In the recent Labour Appeal Court decision of Spar Group Limited (Spar) and Sea Spirit Trading 162 t/a Paledi (Paledi) and Greenvile Trading 543 CC t/a Paledi (Paledi Tops) and two Others, the LAC considered whether the perfection of a notarial bond by Spar constituted a transfer of a business as a going concern.

Paledi and Paledi Tops, operating as a supermarket and bottle store respectively, employed the third and fourth respondents, Cornelius Vermaak and Marline Vermaak (the Vermaaks) as managers of the businesses.

On 4 December 2013, the Registrar of Deeds in Pretoria registered two general notarial covering bonds over the movable property of Paledi and Paledi Tops in favour of Spar. In terms of the notarial bond agreement, Paledi and Paledi Tops bound and hypothecated generally all movable property as security for their acknowledged indebtedness to Spar. Thus, in the event that either party defaulted on payments due, Spar was entitled to take possession and dispose of the movable property. Further, the notarial bond agreement enabled Spar to carry on the business of Paledi and Paledi Tops for the purpose of recovering the debt owed to it.

In terms of section 197 of the Labour Relations Act, 66 of 1995, an automatic transfer of employees takes place when the transaction constitutes a transfer of a business as a going concern. "Transfer" means the transfer of a business by the older employer to the new employer as a going concern and "business" is defined widely to include the whole or part of any business, trade, undertaking or service. Importantly, the rendering of a service does not necessarily trigger an automatic transfer of employees. "Service" should not be viewed as a discrete entity, but rather, it means that what is capable of being transferred is the business that supplies the service and not the service itself.

According to Invula Quality Protection and Others v University of South Africa (2017) 38 ILJ 2763 (LC), the court will consider, inter alia, the following factors when determining whether a transfer of business has occurred:

  1. Is the transfer of assets tangible (i.e. premises or equipment) and/or intangible (i.e. goodwill)?
  2. Are the workers taken over by the new employer?
  3. Are the contracts with the particular clients transferred?
  4. Are the same operational resources available to the business?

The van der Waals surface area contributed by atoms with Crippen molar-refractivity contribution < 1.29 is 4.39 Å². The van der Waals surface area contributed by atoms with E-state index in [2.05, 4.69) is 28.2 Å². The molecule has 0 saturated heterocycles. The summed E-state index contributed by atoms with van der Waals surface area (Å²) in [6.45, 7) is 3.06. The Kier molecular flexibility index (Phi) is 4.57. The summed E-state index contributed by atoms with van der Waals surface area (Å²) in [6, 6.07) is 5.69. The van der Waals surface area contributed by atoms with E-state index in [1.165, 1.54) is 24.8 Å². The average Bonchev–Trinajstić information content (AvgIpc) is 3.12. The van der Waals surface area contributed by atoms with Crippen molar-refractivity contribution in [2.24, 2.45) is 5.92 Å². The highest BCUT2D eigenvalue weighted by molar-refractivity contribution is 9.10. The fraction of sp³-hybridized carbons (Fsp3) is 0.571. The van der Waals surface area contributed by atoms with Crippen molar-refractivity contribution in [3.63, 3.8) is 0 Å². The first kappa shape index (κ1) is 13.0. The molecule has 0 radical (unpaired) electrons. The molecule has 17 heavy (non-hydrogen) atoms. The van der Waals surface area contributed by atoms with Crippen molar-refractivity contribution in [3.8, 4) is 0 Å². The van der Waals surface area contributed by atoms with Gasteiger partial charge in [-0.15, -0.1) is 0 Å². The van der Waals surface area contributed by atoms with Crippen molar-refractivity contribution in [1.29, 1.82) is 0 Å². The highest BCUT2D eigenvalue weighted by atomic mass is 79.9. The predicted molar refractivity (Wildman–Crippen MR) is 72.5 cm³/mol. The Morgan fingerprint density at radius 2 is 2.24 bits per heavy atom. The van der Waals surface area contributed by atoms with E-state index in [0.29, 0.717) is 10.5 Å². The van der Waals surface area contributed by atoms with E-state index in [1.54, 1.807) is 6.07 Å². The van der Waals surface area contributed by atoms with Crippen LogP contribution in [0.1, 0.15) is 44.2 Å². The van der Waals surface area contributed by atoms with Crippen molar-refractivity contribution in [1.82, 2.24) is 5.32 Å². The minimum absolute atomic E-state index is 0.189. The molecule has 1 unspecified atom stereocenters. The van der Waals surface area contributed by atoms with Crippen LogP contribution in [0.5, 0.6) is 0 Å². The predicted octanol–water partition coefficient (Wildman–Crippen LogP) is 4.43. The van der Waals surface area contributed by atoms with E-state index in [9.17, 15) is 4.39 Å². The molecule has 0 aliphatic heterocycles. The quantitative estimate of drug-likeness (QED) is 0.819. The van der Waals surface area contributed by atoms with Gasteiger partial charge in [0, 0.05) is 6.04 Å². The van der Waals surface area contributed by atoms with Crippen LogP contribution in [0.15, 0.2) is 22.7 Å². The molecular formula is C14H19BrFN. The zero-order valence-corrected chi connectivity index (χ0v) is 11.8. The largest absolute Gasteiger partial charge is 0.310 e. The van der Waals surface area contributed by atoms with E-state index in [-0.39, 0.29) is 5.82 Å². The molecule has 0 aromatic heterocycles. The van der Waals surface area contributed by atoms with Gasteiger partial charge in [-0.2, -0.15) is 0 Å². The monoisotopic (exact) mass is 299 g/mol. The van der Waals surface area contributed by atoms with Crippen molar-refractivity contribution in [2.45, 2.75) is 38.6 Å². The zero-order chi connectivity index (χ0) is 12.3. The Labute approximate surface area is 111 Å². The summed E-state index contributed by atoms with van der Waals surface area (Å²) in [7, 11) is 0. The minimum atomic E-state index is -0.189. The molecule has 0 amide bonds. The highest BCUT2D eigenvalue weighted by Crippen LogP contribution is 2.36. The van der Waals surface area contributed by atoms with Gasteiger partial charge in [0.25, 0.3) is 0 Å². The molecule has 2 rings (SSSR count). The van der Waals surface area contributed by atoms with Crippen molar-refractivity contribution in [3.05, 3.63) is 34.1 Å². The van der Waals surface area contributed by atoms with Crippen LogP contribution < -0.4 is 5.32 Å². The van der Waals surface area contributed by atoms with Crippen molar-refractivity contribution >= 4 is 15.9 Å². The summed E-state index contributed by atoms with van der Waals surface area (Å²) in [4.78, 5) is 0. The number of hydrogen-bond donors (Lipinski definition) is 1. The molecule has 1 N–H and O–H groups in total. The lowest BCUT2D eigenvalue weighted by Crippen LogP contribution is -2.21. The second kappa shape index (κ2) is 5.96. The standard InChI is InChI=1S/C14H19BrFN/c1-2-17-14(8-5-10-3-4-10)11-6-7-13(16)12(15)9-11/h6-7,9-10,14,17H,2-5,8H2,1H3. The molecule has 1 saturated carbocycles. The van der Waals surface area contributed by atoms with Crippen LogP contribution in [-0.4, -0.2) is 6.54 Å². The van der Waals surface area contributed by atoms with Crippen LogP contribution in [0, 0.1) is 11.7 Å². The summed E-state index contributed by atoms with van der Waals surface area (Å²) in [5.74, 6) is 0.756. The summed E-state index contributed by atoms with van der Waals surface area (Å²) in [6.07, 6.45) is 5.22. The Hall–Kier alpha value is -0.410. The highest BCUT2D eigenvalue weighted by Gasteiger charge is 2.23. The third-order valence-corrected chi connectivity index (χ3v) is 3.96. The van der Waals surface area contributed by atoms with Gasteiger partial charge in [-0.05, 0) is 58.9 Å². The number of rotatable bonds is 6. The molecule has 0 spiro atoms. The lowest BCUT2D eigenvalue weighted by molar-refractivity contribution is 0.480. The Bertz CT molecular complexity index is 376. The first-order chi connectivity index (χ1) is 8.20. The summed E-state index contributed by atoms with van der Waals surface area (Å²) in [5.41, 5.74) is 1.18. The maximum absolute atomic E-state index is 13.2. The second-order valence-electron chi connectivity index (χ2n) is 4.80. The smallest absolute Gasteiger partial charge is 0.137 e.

5. Is the management staff and the manner in which the business is organised and performed the same?
  6. Is the same business being carried on by the new employer?

At the end of June 2015, Paledi and Paledi Tops were indebted to Spar in the amount of ZAR 6 510 032. Subsequently, Spar obtained an order from the High Court perfecting the notarial bonds, in order to settle the amounts owed to creditors. The High Court granted Spar the right to perfect the notarial bonds by assuming responsibility for conducting the business of Paledi and Paledi Tops temporarily, with the limited purpose of recovering its debt. The court order did not authorise Spar to take possession of the movable property for any purpose other than the realisation of its security for the debt . Moreover, the court did not authorise Spar to sell the movables in its own name.

On 1 July 2015, Spar took possession of the business in accordance with the court order. Shortly afterwards, Spar presented the Vermaaks with a draft management agreement in terms of which they would both be paid a lower salary for an initial three month period, which the Vermaaks declined. Spar then employed a new store manager for Paledi and Paledi Tops and informed the Vermaaks that they were released from their duties as managers for both businesses. When Spar was unable to make the business profitable, it undertook a sale of both businesses as going concerns to Erasmus Group Holdings (Pty) Ltd.

The Vermaaks contended that the perfection of the notarial bonds by Spar constituted a s197 transfer from Paledi and Paledi Tops to Spar. This argument was upheld by the Labour Court, which found that there was a transfer of assets as Spar had taken over the employees, properties, the same operational resources available to both businesses and the same or similar activities were carried on without any interruption.

However, the LAC set aside the Labour Court's decision and held that "requiring a creditor perfecting a notarial bond to assume responsibility for the employment contracts of the debtor will render this form of security burdensome and less attractive". In this case, there was no transfer from the old employer to the new employer as Spar performed its functions in order to recover the debt owed to it by Paledi and Paledi Tops.

The LAC reasoned that Spar was never the owner or lessee of the business and the furniture and fittings on the premises never belonged to Spar. Spar only carried on the business of Paledi and Paledi Tops for the purposes of securing the debt owed to it. The LAC loosely compared the facts of this case "in a limited respect… to a change in shareholders through the sale of shares, where the shareholder gains control of the business but the business remains intact and does not transfer to the new shareholder".

In this respect, control was shifted to Spar temporarily in order to realise and recover a debt, however, the legal entities remained the same, including their contractual obligations with their employees.

In light of the above, the LAC held that the perfection of a notarial bond does not constitute a transfer in terms of section 197 of the LRA.

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